We believe we have discovered a novel explanation for the mechanism by which serotonin (5- HT) produces pulmonary artery smooth muscle cell (SMC) proliferation and migration. This is important since these SMC functions participate in pulmonary hypertension (PH) and the 5- HT/5-HT transporter (SERT) system has been associated with clinical and experimental PH. From preliminary data the biochemical process of posttranslational modification of SMC protein through transamidation (serotonylation) leads to SMC proliferation and migration. Fibronectin (FN), an important extracellular matrix protein that has been associated with PH, is a major protein undergoing serotonylation. This enhanced serotonylation of SMC protein, occurring through the tissue enzyme transglutaminase (TGase), is influenced by the PDGF receptor and possibly other cell surface receptors that have been associated with PH. Furthermore, as an in vivo corollary enhanced serotonylation of FN occurs in lung tissue of mice and rats developing PH secondary to exposure to hypoxia and in rats given monocrotaline, and we have identified marked elevation of serotonylated FN in lungs and sera of some patients with PAH. We propose in this application to explore further the roles that lung tissue SERT, TGase and protein serotonylation may have in stimulation of SMC proliferation and migration and development of PH with a variety of cell culture, transfection, siRNA, immunoprecipitation and immunoblotting techniques and with the use of normal and transgenic rodent model experiments. Specifically, we will 1) better define the roles of SERT and TGase in SMC proliferation, migration and cell signaling produced by 5-HT;2) determine the roles of serotonylation of FN and related integrins in 5-HT induced SMC proliferation and migration;3) assess modification of SMC protein/FN serotonylation by hypoxia, PDGF/PDGFR and BMP/BMPR, known participants in PH;and 4) examine the association of lung and pulmonary artery protein/FN serotonylation in rodents developing PH secondary to hypoxia or following administration of monocrotaline, in SERT KO and "knock in" transgenic mice, in SERT KO rats and in mice deficient in TGase. The SERT "knock-in" animals that show overactivity of SERT are from Dr. Randy Blakely, an internationally recognized expert in SERT, at Vanderbilt University. Dr. Stephanie Watts from Michigan State University, another expert in SERT, will collaborate in studies related to SERT KO rats and their isolated pulmonary artery SMC's. We hope to better define any role of SERT, TGase activity and protein serotonylation in the development of PH and to consider possible new interventional strategies through these pathways that might be used for treating this disease.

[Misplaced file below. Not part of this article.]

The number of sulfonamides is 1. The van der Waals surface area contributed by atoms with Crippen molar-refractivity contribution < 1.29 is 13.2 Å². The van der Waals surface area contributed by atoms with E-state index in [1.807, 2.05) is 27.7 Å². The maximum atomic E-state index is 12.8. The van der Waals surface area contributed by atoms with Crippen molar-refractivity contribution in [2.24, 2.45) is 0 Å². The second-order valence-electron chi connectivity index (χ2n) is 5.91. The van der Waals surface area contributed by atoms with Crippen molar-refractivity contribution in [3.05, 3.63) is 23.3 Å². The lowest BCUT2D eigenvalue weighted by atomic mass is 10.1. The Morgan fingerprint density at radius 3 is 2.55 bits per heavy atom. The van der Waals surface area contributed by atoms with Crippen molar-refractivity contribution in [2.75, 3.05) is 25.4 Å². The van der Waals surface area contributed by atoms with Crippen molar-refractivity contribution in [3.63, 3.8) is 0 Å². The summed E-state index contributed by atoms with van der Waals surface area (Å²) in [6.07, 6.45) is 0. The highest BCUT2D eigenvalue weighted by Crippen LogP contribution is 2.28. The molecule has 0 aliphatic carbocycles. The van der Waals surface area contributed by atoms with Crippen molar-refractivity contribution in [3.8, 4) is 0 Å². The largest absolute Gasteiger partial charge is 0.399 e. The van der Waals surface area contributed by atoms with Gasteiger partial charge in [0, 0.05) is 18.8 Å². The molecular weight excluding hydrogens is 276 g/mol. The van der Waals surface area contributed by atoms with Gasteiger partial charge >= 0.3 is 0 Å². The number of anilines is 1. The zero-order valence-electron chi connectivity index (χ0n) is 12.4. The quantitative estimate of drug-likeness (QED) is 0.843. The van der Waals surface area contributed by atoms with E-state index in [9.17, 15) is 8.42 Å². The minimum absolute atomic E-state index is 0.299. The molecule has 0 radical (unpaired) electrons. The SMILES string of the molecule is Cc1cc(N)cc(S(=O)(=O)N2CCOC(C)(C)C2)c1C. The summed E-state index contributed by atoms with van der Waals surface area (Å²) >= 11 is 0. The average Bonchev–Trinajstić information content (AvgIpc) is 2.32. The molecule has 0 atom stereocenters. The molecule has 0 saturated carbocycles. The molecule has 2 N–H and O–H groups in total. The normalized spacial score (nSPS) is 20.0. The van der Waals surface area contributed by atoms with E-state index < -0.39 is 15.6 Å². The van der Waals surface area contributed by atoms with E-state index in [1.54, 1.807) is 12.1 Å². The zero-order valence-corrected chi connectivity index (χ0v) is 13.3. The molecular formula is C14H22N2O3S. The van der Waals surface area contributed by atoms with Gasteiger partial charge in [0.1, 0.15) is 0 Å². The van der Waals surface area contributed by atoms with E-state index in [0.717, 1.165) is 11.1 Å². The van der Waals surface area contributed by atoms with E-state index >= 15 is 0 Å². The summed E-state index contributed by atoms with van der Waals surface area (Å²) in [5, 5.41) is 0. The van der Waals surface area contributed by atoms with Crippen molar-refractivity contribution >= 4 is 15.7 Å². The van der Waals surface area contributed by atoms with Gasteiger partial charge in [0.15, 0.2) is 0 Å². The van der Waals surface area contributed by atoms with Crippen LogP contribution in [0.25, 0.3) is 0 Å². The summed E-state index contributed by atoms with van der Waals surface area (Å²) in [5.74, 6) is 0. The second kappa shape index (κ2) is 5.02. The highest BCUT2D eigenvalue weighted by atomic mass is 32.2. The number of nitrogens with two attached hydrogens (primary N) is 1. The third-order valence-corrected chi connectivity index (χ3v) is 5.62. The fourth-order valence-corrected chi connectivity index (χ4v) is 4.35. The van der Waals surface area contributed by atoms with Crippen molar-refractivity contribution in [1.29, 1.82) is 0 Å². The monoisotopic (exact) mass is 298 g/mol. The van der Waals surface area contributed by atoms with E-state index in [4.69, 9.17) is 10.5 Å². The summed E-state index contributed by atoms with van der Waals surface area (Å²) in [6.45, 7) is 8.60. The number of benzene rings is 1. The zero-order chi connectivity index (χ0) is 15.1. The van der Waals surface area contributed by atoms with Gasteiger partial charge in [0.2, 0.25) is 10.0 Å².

Serotonin and the serotonin transporter are thought to participate in the development of pulmonary hypertension by causing proliferation and migration of pulmonary artery smooth muscle cells. We believe we have identified a mechanism by which serotonin does this by its alteration of smooth muscle cell proteins (in particular fibronectin), following cellular internalization of serotonin by the transporter and action of an enzyme called tissue transglutaminase ( a process called serotonylation of protein). A better understanding of the process of serotonylation and the association of it with experimental pulmonary hypertension as proposed in this application may lead to a better understanding of the pathogenesis of pulmonary hypertension and novel treatments for the disease.
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